Rentest thy face with painting. Oriental females paint their eyes with stibium, or antimony, to make them look full and sparkling, the black margin causing the white of the eyes to appear the brighter by contrast, (2 Kin. , margin) He uses the term rentest, i:e., distendest, in derision of their effort to make their eyes look large (Maurer): or else, rentest, i:e., dost lacerate by puncturing the eyelid, in order to make the antimony adhere (Rosenmuller). So the Jews use every artifice to secure the aid of Egypt against Babylon.

Face - rather, thy eyes (Ezekiel 23:40).


Verse 31

For I have heard a voice as of a woman in travail, and the anguish as of her that bringeth forth her first child, the voice of the daughter of Zion, that bewaileth herself, that spreadeth her hands, saying, Woe is me now! for my soul is wearied because of murderers.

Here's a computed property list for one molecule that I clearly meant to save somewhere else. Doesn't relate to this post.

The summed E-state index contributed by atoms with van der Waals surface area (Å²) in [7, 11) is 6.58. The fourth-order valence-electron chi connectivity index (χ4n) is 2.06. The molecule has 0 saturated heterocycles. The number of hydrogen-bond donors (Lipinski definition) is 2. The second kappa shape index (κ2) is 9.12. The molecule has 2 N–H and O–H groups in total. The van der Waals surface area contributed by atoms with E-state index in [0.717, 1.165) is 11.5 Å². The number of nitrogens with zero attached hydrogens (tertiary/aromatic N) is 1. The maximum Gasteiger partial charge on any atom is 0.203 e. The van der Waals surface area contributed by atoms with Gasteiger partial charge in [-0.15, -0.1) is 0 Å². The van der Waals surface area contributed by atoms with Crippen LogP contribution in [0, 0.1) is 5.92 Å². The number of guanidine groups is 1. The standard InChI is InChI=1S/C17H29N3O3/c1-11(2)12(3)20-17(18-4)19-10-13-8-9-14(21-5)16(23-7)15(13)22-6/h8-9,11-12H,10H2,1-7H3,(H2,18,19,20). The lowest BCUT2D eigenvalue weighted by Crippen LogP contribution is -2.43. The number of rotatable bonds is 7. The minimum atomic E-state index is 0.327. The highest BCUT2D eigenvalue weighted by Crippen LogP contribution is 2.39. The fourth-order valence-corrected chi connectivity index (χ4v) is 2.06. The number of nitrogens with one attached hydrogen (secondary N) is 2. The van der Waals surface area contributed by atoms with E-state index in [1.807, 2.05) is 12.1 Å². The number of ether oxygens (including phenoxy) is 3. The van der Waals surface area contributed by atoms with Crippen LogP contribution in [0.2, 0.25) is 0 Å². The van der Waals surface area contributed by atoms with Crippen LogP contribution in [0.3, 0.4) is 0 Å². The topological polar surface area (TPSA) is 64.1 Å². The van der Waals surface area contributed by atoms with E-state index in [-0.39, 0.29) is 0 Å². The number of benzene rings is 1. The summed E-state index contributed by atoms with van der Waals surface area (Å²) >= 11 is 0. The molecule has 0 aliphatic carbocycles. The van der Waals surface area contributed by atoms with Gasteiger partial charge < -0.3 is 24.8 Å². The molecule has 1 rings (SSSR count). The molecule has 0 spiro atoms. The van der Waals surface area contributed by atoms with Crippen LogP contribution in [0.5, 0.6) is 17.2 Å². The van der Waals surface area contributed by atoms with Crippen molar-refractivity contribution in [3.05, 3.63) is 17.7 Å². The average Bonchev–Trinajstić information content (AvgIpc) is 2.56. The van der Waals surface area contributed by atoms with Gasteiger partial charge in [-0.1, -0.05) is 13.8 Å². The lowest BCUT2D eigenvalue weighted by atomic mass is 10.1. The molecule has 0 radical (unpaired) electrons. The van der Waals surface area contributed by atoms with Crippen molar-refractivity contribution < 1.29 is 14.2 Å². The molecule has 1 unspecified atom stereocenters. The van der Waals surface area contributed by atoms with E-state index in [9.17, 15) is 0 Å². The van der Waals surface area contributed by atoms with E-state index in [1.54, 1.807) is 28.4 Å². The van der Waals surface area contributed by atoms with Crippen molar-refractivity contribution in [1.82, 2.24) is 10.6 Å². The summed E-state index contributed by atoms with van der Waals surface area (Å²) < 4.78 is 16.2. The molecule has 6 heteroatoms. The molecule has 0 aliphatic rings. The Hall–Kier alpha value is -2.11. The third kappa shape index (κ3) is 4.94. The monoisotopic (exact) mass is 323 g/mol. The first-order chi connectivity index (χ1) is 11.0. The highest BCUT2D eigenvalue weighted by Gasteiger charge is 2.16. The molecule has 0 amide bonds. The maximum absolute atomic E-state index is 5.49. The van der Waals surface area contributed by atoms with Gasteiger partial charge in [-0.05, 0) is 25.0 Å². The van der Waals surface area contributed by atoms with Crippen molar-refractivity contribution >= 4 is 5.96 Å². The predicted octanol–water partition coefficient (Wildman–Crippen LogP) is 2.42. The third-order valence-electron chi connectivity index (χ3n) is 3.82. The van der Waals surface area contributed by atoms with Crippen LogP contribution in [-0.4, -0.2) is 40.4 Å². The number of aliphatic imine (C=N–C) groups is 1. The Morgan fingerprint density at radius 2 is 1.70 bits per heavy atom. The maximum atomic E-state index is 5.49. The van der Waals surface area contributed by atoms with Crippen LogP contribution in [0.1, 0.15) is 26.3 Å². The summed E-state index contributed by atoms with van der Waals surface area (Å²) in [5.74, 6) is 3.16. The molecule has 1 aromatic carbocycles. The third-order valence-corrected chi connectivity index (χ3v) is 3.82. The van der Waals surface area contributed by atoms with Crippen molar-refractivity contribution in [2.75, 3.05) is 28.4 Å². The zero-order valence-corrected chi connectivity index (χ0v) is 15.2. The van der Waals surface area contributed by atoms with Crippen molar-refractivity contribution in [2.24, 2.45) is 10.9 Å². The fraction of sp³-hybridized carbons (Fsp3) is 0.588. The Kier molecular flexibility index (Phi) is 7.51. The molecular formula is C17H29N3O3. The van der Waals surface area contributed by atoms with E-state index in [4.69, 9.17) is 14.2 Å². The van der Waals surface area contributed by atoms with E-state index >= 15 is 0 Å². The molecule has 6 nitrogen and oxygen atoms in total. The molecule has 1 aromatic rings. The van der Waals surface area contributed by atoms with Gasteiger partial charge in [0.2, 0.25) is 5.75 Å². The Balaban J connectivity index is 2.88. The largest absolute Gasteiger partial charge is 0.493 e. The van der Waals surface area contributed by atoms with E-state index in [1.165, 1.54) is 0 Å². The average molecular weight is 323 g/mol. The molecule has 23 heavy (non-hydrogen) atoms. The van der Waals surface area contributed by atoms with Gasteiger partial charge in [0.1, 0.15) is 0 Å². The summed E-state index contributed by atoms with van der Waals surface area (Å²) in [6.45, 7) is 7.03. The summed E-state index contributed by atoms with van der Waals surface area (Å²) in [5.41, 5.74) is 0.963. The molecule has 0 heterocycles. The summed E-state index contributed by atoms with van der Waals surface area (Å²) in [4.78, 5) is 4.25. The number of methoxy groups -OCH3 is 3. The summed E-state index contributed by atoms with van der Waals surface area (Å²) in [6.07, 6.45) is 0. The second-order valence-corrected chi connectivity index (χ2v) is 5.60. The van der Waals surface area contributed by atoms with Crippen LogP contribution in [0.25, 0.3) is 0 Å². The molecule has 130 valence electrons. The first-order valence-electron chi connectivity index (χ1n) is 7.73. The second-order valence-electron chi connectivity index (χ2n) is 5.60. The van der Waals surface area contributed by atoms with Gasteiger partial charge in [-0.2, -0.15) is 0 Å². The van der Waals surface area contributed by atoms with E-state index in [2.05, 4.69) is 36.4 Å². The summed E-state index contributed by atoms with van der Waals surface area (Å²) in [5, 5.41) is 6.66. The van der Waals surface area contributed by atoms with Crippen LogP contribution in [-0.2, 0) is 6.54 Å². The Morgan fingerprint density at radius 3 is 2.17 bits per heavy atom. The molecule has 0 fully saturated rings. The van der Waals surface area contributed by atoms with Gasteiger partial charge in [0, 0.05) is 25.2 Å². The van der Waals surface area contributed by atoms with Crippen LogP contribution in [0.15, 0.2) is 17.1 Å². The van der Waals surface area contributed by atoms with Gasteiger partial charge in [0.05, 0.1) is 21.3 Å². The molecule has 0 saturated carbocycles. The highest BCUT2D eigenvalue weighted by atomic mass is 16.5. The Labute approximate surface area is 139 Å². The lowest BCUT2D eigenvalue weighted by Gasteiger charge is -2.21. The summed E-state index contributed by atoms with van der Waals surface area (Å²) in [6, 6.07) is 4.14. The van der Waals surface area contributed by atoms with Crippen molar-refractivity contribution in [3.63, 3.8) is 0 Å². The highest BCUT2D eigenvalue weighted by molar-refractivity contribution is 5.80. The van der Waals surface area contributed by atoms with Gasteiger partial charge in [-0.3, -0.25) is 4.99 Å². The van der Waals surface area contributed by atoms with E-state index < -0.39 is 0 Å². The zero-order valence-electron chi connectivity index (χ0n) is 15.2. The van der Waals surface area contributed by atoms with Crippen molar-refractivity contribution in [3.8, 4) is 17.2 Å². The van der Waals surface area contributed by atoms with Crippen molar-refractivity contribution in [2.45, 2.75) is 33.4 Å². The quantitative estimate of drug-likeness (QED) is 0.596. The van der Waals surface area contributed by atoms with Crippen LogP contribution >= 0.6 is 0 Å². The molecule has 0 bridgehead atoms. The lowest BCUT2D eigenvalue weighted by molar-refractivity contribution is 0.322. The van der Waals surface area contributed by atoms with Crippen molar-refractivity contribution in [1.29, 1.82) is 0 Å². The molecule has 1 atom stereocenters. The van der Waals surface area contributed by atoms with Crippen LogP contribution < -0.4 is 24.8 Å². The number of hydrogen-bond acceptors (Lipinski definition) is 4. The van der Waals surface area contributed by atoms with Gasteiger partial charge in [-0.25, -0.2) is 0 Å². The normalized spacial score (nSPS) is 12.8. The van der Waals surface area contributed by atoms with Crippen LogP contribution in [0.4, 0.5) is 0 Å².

Anguish - namely, occasioned by the attack of the enemy.

Daughter of Zion. There is special beauty in suppressing the name of the person trouble, until that trouble had been fully described (Henderson).

Bewaileth herself - rather, 'draweth her breath short' (Horsley); panteth.

Spreadeth her hands - (Lamentations 1:17).

Remarks:

(1) If we would have a "return" to blessing from the Lord we must "return" to reconciliation with the Lord (Jeremiah 4:1). Until a man is converted truly to Christ, he is like a restless wanderer, "removing" from place to place,-an outcast from his true home (Jeremiah 4:2). Such are the Jews now, in their state of unbelief: but once that they turn to Messiah "in truth." they shall not only regain their appointed rest, the land of their inheritance, but be the instrument of spiritual and temporal blessing to all nations.